'OF ALL publishers he most looked the part': so said Peter Phelan of the Publishers' Association, no mean judge. Jamie Hamilton looked like a matinee idol, Rupert Hart-Davis (who had been one) like a Guards adjutant (which he also was), but Jock Murray looked exactly like a publisher. Longish hair, which seemed to have an independent life of its own, a sharp eye and nose, brow and mouth never still, always expressing, even when he was silent (and he was a good listener), sympathy or more often amusement, lively movement, never a City gent's suit but always a bow-tie, above all the specially capacious satchel bulging with books and manuscripts slung over his shoulder wherever he went, except when it preceded him through the open door of an already moving train - all these made Jock Murray look like what he was, the perfect publisher.
'Jock' he had to be for, although he was to be the sixth John Murray in direct descent from the founder of the firm in 1768, the John Murray, with whom he shared the direction of the firm for almost 40 years, was his uncle Sir John Murray (1884-1967), whose sister Dorothy had married Thomas Grey and produced Jock in 1908. The Murray's that Jock joined, after Eton and Oxford (where he added Murray to his name), informally in 1928, formally in 1930, was immensely respectable, famous for its Handbooks, the travel guides that rivalled Baedeker and made the firm's fortune in the 19th century, and for a general and educational list with a strong interest in travel, but somewhat staid.
Without ever losing the confidence or affection of his uncle, Jock changed the latter aspect of the firm's image, without denting fame or reputation. He became assistant editor first of the Cornhill Magazine, in 1931, and then, in 1933, of the Quarterly Review, the firm's famous periodicals. He retained a special affection for the former and relaunched it with Peter Quennell ater the war, keeping it going until 1975.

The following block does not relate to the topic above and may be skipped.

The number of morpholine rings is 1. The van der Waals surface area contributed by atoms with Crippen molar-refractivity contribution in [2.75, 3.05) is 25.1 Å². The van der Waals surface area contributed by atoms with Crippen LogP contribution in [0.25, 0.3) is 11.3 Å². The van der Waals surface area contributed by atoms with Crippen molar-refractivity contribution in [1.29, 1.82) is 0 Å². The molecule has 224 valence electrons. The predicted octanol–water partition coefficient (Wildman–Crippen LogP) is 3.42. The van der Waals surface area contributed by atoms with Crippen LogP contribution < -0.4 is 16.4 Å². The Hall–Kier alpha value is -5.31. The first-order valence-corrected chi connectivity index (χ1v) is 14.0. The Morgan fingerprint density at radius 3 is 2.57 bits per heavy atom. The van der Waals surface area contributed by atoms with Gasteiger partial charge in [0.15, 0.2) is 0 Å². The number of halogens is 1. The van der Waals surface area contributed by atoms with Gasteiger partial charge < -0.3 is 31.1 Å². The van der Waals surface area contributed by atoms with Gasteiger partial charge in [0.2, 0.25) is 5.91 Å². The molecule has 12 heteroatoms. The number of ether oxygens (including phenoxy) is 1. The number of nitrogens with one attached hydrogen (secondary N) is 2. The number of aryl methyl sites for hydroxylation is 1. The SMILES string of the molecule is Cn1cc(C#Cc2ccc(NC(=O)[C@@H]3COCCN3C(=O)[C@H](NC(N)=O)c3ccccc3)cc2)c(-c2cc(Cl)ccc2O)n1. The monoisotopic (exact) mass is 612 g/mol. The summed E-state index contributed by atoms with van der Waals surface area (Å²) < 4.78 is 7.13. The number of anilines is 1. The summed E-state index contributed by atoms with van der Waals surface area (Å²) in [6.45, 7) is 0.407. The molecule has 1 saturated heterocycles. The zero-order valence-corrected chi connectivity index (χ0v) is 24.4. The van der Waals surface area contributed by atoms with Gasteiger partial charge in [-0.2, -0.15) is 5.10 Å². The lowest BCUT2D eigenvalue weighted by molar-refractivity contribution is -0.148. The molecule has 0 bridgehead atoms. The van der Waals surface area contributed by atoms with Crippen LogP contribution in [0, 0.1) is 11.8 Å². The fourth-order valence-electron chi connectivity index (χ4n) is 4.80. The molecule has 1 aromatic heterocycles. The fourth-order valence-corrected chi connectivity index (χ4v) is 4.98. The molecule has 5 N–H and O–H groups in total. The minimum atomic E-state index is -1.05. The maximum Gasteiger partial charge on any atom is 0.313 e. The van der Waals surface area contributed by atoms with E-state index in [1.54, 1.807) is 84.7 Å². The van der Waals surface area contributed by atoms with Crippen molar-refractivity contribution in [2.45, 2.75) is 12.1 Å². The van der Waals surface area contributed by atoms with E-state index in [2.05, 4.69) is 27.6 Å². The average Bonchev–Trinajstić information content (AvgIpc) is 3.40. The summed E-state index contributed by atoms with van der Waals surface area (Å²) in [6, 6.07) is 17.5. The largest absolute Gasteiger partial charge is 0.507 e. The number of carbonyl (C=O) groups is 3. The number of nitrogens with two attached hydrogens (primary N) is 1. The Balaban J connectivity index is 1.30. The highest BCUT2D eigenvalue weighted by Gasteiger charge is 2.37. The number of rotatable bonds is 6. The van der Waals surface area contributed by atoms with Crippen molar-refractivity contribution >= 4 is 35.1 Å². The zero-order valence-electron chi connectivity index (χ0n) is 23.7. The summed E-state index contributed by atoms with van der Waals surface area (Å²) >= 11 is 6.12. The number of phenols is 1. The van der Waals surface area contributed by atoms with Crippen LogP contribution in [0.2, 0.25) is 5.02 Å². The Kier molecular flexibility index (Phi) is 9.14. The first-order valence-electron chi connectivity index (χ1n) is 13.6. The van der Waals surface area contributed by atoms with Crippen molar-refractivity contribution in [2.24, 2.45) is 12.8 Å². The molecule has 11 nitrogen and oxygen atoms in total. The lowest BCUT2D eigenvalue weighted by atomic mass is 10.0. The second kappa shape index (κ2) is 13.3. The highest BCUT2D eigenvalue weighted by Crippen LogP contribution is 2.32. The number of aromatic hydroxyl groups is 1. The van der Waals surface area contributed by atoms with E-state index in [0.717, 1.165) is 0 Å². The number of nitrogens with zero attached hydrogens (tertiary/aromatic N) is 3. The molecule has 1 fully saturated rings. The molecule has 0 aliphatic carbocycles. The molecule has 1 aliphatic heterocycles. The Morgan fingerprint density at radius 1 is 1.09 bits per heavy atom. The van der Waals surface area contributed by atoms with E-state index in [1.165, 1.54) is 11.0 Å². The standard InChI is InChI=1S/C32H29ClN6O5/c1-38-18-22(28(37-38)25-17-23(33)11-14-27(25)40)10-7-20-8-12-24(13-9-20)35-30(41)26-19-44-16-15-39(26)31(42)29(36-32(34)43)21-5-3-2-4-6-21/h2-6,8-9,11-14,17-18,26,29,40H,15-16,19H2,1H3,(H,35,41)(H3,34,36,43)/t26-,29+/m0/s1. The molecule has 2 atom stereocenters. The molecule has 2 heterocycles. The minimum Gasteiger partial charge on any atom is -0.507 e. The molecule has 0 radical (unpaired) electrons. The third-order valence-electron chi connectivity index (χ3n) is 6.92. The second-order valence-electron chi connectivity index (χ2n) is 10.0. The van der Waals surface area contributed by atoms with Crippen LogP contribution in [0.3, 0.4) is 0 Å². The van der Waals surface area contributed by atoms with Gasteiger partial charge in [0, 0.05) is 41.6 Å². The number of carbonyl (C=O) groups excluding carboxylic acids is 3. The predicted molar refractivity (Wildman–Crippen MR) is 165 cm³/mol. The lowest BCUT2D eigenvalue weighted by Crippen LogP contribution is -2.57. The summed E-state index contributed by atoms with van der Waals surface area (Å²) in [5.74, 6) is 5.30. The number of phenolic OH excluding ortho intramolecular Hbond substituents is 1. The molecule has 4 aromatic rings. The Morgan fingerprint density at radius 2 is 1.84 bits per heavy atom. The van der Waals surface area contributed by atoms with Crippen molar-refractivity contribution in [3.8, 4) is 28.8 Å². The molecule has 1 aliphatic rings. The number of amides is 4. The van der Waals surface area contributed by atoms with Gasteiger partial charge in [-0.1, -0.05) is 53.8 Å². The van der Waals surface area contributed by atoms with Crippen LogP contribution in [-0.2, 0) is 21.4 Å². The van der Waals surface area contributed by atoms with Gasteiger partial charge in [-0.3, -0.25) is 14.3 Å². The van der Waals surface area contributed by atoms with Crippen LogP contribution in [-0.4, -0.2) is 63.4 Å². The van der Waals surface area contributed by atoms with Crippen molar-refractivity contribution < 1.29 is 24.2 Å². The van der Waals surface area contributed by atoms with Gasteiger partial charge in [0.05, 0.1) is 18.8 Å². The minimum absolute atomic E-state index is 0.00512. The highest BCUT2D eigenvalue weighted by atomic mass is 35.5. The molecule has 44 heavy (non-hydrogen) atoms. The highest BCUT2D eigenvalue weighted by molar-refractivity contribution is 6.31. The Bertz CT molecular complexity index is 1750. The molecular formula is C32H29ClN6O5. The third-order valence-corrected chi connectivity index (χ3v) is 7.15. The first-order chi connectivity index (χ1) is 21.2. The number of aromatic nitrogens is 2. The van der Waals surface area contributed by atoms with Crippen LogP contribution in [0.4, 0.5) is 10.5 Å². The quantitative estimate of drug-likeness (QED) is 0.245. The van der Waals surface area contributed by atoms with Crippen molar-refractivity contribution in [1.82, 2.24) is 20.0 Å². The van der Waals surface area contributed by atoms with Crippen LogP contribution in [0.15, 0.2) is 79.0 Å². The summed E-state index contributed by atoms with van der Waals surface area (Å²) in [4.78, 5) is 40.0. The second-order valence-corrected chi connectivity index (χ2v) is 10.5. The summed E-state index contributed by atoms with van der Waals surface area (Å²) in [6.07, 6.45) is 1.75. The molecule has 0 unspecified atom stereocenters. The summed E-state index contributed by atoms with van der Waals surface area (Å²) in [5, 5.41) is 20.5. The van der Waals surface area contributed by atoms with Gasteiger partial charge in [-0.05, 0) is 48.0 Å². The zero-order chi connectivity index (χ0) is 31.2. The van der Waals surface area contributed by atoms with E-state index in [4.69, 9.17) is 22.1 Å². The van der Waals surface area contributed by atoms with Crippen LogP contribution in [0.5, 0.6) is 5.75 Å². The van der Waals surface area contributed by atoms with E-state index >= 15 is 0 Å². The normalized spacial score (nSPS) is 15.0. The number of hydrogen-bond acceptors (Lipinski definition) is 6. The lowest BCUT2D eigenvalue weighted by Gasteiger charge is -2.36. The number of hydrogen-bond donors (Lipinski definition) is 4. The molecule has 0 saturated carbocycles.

But soon he began to set his own mark on the Murray list. It was he who saw the potential of Axel Munthe's The Story of San Michele and published it in 1929. His own friends soon followed. The Valley of the Assassins (1931) introduced Freya Stark to Murray's and the world; it was Jock who saw her gift for transmuting the indomitable spirit that took her to wild places into equally vivid words.
Kenneth Clark was an even older friend; others published his earlier work, but Landscape into Art (1949), The Nude (1955) and Civilization (1969) contributed greatly to Murray's success after the war. Jock had some shares in Bovril which he sold to pay for the publication in 1937 of Continual Dew, the first of John Betjeman's books to appear under the Murray imprint. Betjeman, with his eccentric passion for Hymns Ancient & Modern and Victorian ecclesiology, seemed pure self-indulgence in publishing terms, but Murray lived to see his taste triumphantly justified with the Collected Poems (1958) and Summoned by Bells (1960). But no author, even if he was not a friend before, entered the Murray list without becoming one. No other publisher cherished his authors with more care: anniversaries were remembered, trains met, parcels delivered, flowers sent, all this without a trace of 'business' - they were the natural expression of an affection, an enthusiasm, genuinely felt.